LANSING – How does your company use technology in its day-to-day operations? If you are like most, you buy and sell products or raw materials, intellectual property is stored on-line, you communicate with customers and vendors and promoting your business via social media are simply part of your day. Unfortunately, each of these actions provides hackers, cyber criminals and others looking for information on your products or services and your customers with a gateway to your private information.
We know that each of you are in the “risk management” business. Daily, you are identifying, evaluating, prioritizing and making decisions on where and how to spend limited resources including your time and your money. Many are also transferring risk via an insurance policy that will provide a level of financial protection in the event of a loss. This is done through various types of insurance including auto, fire, workers’ compensation, errors & omission, your business owners plan (BOP), etc. Today, cyber risk insurance is becoming more and more popular, with a forecast to reach $7.5 billion in premiums by 2020.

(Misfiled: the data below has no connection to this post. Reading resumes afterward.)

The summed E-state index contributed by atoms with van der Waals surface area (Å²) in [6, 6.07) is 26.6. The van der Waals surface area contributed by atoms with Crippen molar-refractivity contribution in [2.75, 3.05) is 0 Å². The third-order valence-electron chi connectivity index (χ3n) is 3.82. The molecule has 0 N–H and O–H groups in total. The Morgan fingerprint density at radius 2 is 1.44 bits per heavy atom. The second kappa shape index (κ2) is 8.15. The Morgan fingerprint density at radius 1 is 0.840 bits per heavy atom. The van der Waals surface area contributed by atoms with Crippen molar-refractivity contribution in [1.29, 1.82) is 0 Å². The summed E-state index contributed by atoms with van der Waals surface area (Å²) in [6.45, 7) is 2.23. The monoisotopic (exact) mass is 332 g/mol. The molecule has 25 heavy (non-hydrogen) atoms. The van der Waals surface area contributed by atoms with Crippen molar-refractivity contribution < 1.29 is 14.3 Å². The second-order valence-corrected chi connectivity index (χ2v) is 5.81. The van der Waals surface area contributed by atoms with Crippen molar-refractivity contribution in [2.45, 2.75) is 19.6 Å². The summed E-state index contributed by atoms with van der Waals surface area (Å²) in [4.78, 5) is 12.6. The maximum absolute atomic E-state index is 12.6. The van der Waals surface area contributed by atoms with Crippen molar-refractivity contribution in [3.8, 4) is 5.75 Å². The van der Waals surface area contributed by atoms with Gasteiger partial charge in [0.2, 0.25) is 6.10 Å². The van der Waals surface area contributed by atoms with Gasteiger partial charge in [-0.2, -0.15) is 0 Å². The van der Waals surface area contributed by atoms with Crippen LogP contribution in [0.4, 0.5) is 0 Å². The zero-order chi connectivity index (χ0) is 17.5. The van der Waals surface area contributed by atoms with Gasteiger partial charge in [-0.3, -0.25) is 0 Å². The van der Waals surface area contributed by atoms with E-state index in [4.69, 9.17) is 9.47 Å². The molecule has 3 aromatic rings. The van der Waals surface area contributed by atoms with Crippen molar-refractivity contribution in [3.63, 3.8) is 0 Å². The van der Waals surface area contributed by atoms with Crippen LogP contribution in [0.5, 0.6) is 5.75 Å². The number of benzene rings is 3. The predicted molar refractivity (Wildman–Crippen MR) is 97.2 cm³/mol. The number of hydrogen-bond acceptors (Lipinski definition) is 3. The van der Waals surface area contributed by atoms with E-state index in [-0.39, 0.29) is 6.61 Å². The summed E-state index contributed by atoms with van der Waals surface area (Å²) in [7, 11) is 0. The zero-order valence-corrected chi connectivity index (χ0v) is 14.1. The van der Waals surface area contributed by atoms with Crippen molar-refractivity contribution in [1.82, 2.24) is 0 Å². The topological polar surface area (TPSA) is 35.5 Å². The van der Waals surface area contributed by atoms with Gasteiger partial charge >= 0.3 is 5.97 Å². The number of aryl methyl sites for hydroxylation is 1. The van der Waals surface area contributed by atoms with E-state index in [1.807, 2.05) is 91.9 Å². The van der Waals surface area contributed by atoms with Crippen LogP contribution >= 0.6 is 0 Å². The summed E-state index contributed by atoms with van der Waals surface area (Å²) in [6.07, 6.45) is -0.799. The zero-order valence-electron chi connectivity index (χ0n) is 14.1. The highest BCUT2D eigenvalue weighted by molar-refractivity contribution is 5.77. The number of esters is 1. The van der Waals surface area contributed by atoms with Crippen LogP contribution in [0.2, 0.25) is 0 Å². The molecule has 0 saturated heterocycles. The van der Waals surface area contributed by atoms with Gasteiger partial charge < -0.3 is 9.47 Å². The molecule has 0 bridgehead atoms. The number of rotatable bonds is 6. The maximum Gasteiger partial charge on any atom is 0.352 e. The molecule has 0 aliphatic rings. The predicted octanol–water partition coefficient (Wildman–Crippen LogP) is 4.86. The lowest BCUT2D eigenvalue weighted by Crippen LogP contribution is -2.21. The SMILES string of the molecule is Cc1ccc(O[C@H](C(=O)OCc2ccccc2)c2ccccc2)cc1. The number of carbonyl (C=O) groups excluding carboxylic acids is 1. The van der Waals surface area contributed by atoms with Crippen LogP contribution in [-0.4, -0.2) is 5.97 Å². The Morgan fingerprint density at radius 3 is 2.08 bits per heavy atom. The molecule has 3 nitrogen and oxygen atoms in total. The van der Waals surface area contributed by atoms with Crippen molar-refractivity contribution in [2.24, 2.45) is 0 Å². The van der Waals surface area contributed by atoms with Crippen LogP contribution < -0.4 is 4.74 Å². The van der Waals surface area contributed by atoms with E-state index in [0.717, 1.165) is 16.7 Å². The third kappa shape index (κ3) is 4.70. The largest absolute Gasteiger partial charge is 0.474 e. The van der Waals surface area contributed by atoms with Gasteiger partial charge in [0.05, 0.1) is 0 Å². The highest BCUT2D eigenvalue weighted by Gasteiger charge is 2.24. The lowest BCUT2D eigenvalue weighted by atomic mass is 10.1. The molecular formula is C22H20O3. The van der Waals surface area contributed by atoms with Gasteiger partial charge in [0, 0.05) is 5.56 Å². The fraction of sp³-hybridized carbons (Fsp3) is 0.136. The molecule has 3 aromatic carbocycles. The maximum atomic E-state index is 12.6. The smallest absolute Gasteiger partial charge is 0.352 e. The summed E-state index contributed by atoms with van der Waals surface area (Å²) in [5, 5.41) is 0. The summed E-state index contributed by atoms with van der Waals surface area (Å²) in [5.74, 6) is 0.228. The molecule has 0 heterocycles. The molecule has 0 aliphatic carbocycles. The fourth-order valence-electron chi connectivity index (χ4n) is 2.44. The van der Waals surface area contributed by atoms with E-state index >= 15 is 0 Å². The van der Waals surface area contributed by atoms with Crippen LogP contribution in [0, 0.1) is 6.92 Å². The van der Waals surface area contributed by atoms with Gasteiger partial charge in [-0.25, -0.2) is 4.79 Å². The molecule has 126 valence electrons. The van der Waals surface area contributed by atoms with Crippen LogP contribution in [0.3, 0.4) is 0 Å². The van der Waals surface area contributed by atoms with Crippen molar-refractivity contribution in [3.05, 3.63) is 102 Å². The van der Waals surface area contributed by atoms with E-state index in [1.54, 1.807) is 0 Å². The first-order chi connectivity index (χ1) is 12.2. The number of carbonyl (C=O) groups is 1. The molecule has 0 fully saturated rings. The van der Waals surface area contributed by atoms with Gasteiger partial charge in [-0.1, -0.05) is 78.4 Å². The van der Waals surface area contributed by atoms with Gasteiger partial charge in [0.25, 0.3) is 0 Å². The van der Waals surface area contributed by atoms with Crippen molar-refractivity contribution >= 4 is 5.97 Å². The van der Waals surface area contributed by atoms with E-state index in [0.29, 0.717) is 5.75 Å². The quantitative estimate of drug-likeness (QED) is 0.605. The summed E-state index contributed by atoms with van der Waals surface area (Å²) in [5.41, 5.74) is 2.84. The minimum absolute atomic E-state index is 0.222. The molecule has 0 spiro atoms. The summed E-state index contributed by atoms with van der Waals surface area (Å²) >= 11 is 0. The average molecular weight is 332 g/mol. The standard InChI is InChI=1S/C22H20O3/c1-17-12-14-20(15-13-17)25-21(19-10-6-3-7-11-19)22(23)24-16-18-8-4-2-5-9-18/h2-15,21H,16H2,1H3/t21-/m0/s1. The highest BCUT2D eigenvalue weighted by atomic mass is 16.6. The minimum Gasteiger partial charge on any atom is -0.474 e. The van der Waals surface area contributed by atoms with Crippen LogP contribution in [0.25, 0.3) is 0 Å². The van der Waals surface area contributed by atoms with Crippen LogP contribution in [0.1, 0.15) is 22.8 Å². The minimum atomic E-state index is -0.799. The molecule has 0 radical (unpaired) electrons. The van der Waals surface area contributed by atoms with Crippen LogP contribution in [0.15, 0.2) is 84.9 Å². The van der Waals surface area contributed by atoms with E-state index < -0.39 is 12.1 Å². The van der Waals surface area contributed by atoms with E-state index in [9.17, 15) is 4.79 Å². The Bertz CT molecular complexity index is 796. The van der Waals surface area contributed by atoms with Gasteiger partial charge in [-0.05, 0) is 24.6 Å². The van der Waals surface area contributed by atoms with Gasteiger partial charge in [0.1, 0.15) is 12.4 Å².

According to PwC, roughly one-third of all companies in the United States purchase cyber risk insurance. This number grows every day. If you have thought about this or currently buy cyber-risk/cyber-liability insurance for your business, this article intends to help you examine what sets various policies apart from one another. Many insurance carriers offer cyber coverage either as an extension to an existing policy or as a stand-alone policy. Generally, the level of risk will dictate what is best for your business, the higher the risk, the more you should consider a stand-alone plan.
Because there are so many variables, we will set this up via a series of questions that you can then review with your insurance professional, check against your current plan, or look for in a plan you consider purchasing. With that said, how does your plan cover? Click here to find out more.